making an examination of the premises, came to the conclu- 
sion that the safety of travellers required that the grade of 
Washington street, near Waitt's Mill, should be changed so 
as to conduct the public travel over the railroad instead of 
at grade; and the railroad corporation was notified to cause 
the change to be made agreeably to the statute in such cases 
provided. The Corporation objected, and appealed to the 
County Commissioners, who, after an examination and 
hearing of both parties, decided that the request of the Mayor 
and Aldermen was a reasonable one. The Corporation still 
refusing to comply with the request of the Board, a bill was 
filed in the Supreme Court, under the statute of 1849, to 
compel compliance with the order of the Commissioners.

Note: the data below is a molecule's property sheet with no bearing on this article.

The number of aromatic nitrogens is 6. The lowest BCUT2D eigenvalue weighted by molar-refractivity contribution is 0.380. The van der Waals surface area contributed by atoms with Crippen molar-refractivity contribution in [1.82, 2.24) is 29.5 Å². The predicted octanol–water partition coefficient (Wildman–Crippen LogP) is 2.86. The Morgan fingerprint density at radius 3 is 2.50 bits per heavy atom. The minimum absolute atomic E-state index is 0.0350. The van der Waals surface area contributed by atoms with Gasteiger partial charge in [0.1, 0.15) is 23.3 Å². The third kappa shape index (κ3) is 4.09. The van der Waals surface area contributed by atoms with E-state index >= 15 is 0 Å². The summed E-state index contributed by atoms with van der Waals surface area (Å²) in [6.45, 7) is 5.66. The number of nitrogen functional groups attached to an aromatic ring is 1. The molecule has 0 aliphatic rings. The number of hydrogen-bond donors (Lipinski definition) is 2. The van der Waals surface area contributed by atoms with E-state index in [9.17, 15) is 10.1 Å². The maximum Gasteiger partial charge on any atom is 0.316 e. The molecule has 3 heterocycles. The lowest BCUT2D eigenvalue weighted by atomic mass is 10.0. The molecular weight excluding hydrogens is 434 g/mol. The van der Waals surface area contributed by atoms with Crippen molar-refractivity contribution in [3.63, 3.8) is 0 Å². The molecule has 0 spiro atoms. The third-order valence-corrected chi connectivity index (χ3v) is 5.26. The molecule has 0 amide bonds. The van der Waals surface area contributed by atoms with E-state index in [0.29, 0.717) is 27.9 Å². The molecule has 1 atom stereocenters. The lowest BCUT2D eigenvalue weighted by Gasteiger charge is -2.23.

Distinguished counsel was employed by the corporation, and 
defended the case on divers grounds ; one of which was, 
that the Legislature, in passing the act, had exceeded its 
powers ; but after very full arguments the Court overruled 
all the objections in law, and ordered the corporation to file 
an answer to the merits of the bill. An answer was filed 
early in the summer, in which the corporation allege, that 

1853.] CITY DOCUMENT.— No. 1. 17 

the city is estopped from proceeding further in the suit, be- 
cause the selectmen, when the raih'oad was being built, re- 
fused to have such a bridge or grade as is sought by the bill, 
and agreed to have the road at the grade it now is ; that the 
raising of the road cannot be effected without blocking up 
Tremont Street ; and they allege that the order of the Com- 
missioners was imprudently made, and cannot be executed 
without great damage to the public, and therefore that a 
specific performance ought not to be decreed. A replication 
has been filed on behalf of the city, denying these allega- 
tions and averments in the answer, and the case is in a po-